All comments, questions, and/or criticisms are welcome. They will be posted immediately without the necessity of approval.

Sin has dominion? Not!

For everything that was written in the past was written to teach us, so that through the endurance taught in the Scriptures and the encouragement they provide we might have hope. Romans

Comments, thoughts and reflections welcome.

Romans 7:7-25

 What then shall we say? That the law is sin? By no means! Yet if it had not been for the law, I would not have known sin. For I would not have known what it is to covet if the law had not said, “You shall not covet.”

But sin, seizing an opportunity through the commandment, produced in me all kinds of covetousness. For apart from the law, sin lies dead.

I was once alive apart from the law, but when the commandment came, sin came alive and I died.

The very commandment that promised life proved to be death to me.

For sin, seizing an opportunity through the commandment, deceived me and through it killed me.

So the law is holy, and the commandment is holy and righteous and good.

Did that which is good, then, bring death to me? By no means! It was sin, producing death in me through what is good, in order that sin might be shown to be sin, and through the commandment might become sinful beyond measure.

For we know that the law is spiritual, but I am of the flesh, sold under sin.

 For I do not understand my own actions. For I do not do what I want, but I do the very thing I hate.

Now if I do what I do not want, I agree with the law, that it is good.

So now it is no longer I who do it, but sin that dwells within me.

For I know that nothing good dwells in me, that is, in my flesh. For I have the desire to do what is right, but not the ability to carry it out.

For I do not do the good I want, but the evil I do not want is what I keep on doing.

Now if I do what I do not want, it is no longer I who do it, but sin that dwells within me.

So I find it to be a law that when I want to do right, evil lies close at hand.

For I delight in the law of God, in my inner being,

but I see in my members another law waging war against the law of my mind and making me captive to the law of sin that dwells in my members.

 Wretched man that I am! Who will deliver me from this body of death?

Thanks be to God through Jesus Christ our Lord! So then, I myself serve the law of God with my mind, but with my flesh I serve the law of sin.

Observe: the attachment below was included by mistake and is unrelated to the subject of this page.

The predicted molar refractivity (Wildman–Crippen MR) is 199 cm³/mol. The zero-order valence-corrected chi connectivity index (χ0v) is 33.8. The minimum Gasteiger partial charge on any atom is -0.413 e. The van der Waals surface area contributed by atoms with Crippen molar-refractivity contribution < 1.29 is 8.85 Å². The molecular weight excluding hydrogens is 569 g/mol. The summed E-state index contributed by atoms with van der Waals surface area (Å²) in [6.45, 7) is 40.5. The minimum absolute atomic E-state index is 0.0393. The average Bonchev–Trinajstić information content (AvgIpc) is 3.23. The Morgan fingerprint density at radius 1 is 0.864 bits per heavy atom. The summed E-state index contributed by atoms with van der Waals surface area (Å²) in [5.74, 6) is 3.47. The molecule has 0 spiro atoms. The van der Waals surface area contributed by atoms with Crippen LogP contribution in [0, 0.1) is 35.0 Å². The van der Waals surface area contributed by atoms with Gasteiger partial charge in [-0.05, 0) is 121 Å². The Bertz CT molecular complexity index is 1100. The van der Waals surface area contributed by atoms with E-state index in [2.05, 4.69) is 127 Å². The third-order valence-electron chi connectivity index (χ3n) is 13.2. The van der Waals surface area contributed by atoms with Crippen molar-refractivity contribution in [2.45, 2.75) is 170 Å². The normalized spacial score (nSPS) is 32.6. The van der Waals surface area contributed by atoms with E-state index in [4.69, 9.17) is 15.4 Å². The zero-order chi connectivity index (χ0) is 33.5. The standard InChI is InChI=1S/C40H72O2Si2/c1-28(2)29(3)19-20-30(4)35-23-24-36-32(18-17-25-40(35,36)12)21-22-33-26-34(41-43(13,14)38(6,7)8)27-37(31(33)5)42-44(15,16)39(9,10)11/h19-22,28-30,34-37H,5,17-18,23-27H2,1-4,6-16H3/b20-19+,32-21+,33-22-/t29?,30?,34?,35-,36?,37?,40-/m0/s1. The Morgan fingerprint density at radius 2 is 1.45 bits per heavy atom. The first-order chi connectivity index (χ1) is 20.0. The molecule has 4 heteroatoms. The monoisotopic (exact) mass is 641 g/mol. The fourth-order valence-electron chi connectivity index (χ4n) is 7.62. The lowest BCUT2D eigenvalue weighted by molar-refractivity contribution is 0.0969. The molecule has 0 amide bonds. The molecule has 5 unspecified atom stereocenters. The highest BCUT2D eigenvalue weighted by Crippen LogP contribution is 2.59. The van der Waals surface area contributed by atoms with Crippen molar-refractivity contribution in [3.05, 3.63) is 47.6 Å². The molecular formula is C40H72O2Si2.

——————————————————————————————————-

“…if it had not been for the law, I would not have known sin. For I would not have known what it is to covet if the law had not said, “You shall not covet.”

But sin, seizing an opportunity through the commandment, produced in me all kinds of covetousness. …”

Tell a child not to touch and watch them; they are drawn to touch.  They have to see ‘why?’

 “…For I do not understand my own actions. For I do not do what I want, but I do the very thing I hate.

Now if I do what I do not want, I agree with the law, that it is good.

So now it is no longer I who do it, but sin that dwells within me.

For I know that nothing good dwells in me, that is, in my flesh. For I have the desire to do what is right, but not the ability to carry it out. …” 

Oooh, eating unhealthily is easier than to eat healthy and exercise and so we eat to our death; we kill the flesh!

“…For I do not do the good I want, but the evil I do not want is what I keep on doing.

Now if I do what I do not want, it is no longer I who do it, but sin that dwells within me. …” 

And so we say:  I can’t help myself!  True? 

“…So I find it to be a law that when I want to do right, evil lies close at hand. …” 

Oh yes, the tempting desserts or the snacks.  Just determine to forego snacks and watch how often chips and dip show up… 

“…For I delight in the law of God, in my inner being,

but I see in my members another law waging war against the law of my mind and making me captive to the law of sin that dwells in my members. …” 

Aha!  And so we continue to eat the ‘wrong’ fruit, acting under self-driven desire!  Eating our way to death!

Now do we ‘get it’?

But it doesn’t end there!  There is freedom from this bondage through Christ.  Christ defeated death and sin; and in him we can do the same!

A free exchange…our sin for His righteousness

Ezekiel 42